Why Wouldn’t Boston Want More Charter Schools?

A look at the MCAS data resoundingly supports more charter schools, but, it’s not that simple.

There’s news today in the Globe that a group of advocates is pushing the state to abolish its limit on charter schools. The impetus is a study out of Stanford University’s Center for Research on Education Outcomes, which found that 83 percent of charter schools in Boston perform significantly better than the district’s public schools. The remaining 17 percent of Boston charter schools, the study determined, don’t do any worse than their BPS counterparts. All in all, the researchers found that it’s as though kids in Boston charter schools are getting an extra one-and-a-half months of instruction per year in reading and two-and-a-half months per year in math.

That’s really good! In fact, while charter schools face mixed results across the country, in Massachusetts, they’ve always been exceptionally strong. I dug into the reasons in a story a few years ago on Roxbury Prep, one of the more successful charters in the state. My story also got into the reasons that Massachusetts, once the country’s leader in educational innovation, piddled away its lead on charter schools by refusing for years to lift the cap on the number of them allowed. Finally, in 2010, in a bid to win a Race to the Top grant from the Obama Administration, the state passed a law that would raise the number of students allowed in charter schools in the state’s lowest performing districts—like Boston—to increase from 9 to 18 percent. Now some would like the cap to go away all together.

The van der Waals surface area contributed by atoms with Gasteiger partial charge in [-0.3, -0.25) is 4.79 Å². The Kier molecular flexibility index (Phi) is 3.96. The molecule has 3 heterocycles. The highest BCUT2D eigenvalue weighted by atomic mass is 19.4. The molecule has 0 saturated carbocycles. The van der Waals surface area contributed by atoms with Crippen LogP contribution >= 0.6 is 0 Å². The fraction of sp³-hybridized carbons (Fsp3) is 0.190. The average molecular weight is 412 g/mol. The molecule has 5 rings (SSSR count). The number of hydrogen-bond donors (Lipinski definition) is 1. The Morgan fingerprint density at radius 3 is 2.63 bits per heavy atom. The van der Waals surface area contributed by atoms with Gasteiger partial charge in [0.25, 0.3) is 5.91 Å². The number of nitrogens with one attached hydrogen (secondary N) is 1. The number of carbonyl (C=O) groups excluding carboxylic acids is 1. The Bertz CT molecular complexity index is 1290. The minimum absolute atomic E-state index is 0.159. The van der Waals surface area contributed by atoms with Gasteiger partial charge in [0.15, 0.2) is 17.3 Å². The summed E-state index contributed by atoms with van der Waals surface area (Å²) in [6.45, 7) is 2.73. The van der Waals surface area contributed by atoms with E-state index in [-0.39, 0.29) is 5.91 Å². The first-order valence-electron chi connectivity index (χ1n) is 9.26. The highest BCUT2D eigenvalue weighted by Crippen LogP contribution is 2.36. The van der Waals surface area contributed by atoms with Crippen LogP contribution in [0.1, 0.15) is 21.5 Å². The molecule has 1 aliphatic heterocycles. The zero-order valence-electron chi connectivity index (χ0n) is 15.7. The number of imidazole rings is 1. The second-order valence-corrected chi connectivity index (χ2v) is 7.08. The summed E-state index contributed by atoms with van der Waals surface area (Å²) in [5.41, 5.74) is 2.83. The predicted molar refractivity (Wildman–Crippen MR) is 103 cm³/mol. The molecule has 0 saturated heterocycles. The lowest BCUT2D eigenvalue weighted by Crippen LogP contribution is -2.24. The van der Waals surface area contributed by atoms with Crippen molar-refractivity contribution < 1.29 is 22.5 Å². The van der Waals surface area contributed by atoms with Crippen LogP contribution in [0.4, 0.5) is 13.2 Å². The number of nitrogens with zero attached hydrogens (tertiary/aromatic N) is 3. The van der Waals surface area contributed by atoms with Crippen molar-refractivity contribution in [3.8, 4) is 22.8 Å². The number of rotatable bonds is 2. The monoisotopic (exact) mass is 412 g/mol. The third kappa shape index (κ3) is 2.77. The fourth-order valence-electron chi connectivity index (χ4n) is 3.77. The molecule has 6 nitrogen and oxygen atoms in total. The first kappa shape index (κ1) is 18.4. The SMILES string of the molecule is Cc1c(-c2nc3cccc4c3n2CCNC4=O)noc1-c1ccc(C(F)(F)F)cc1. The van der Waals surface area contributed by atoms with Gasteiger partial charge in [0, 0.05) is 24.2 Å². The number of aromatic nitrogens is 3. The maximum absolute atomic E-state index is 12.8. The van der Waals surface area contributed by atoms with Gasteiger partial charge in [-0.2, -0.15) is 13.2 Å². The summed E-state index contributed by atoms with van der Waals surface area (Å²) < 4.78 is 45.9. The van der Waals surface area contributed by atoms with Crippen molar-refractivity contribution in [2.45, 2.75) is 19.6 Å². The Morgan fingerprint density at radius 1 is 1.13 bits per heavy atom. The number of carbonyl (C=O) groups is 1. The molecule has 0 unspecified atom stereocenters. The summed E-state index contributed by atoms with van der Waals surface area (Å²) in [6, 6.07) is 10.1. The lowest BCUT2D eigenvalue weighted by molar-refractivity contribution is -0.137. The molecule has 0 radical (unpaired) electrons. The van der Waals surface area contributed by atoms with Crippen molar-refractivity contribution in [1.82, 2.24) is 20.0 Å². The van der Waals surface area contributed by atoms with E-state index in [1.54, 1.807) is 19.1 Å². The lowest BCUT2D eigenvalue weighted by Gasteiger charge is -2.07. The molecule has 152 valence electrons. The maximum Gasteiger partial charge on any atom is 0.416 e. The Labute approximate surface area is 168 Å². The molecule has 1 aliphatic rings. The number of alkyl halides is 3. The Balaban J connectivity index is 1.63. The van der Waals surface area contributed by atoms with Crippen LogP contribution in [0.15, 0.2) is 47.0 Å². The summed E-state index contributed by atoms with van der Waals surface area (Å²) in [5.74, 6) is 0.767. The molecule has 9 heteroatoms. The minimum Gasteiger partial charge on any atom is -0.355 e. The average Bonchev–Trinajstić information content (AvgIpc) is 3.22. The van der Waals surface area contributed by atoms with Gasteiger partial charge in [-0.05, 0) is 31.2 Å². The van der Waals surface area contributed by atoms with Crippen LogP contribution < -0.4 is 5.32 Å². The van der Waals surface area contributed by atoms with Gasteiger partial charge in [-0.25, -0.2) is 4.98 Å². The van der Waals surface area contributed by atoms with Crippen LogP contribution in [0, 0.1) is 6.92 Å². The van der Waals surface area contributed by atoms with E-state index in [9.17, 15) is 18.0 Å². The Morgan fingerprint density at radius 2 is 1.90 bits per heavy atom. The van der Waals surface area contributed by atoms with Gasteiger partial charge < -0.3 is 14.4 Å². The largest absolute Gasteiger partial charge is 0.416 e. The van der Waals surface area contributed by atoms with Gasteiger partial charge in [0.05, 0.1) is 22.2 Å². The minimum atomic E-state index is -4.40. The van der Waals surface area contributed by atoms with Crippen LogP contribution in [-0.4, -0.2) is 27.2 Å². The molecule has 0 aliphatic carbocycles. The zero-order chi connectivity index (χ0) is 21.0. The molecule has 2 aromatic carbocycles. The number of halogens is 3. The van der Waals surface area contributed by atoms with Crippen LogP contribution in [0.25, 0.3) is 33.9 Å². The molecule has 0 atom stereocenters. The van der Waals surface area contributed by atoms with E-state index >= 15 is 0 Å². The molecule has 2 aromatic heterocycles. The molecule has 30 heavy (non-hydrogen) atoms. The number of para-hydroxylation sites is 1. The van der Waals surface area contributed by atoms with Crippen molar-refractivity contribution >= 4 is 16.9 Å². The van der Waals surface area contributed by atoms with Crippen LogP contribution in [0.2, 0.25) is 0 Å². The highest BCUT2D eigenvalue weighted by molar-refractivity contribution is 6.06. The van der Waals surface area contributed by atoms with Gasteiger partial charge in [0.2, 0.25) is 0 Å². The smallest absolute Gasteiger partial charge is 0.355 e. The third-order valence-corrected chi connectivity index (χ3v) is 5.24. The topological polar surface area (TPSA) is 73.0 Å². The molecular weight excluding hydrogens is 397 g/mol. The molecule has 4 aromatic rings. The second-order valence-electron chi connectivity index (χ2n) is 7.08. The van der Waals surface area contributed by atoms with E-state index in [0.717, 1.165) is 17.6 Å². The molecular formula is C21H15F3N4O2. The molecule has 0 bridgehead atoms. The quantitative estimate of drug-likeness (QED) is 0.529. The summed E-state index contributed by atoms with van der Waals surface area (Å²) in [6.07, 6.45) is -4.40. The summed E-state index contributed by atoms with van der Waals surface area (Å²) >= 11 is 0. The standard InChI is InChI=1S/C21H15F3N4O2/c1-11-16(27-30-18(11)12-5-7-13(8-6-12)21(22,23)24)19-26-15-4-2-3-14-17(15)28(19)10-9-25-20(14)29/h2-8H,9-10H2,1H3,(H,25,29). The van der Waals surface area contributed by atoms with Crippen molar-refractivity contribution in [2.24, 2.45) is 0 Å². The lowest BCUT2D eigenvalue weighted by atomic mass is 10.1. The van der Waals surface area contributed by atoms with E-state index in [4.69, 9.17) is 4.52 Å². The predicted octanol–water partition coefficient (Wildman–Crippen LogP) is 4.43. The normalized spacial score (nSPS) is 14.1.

“To put it bluntly, the charter sector here is the highest quality that we have seen in any of the 29 states or any of the cities that we have looked at,” the Globe reported ­that Edward Cremata, coauthor of the report, told a statehouse committee. Just to drive home the point, here are some numbers comparing the BPS average MCAS scores for 8th graders to those at a handful of charter schools:

Grade 8: English Language Arts, percent scoring advanced or proficient

BPS average: 63

Roxbury Prep Charter School: 86

Edward Brooke Charter School: 100

Excel Academy Charter School: 100

State average: 81

Grade 8: Math, percent scoring advanced or proficient

BPS average: 35

Roxbury Prep Charter School: 80

Edward Brooke Charter School: 82

Excel Academy Charter School: 96

State average: 52

Grade 8: Science, percent scoring advanced or proficient

BPS average: 15

Roxbury Prep Charter School: 31

Edward Brooke Charter School: 46

Excel Academy Charter School: 80

State average: 43

That’s just a small slice of scores from a small sample of schools, but the point is that charter schools in Boston don’t make a small difference. They make a BIG difference. Freed from union constraints, the schools are allowed longer school days and more flexibility in teacher hiring and firing. The result: You’ve got kids from Roxbury, Mattapan, and East Boston outperforming kids from Newton and Brookline on the MCAS. So why not lift the cap? Because it has to do with the power of the teachers unions and the city of Boston’s desire to keep its schools under its control. Mayor Menino has been advocating so-called “in-district” charters, which come with more flexible rules for teachers, but, unlike normal charters, stay under the auspices of his school committee.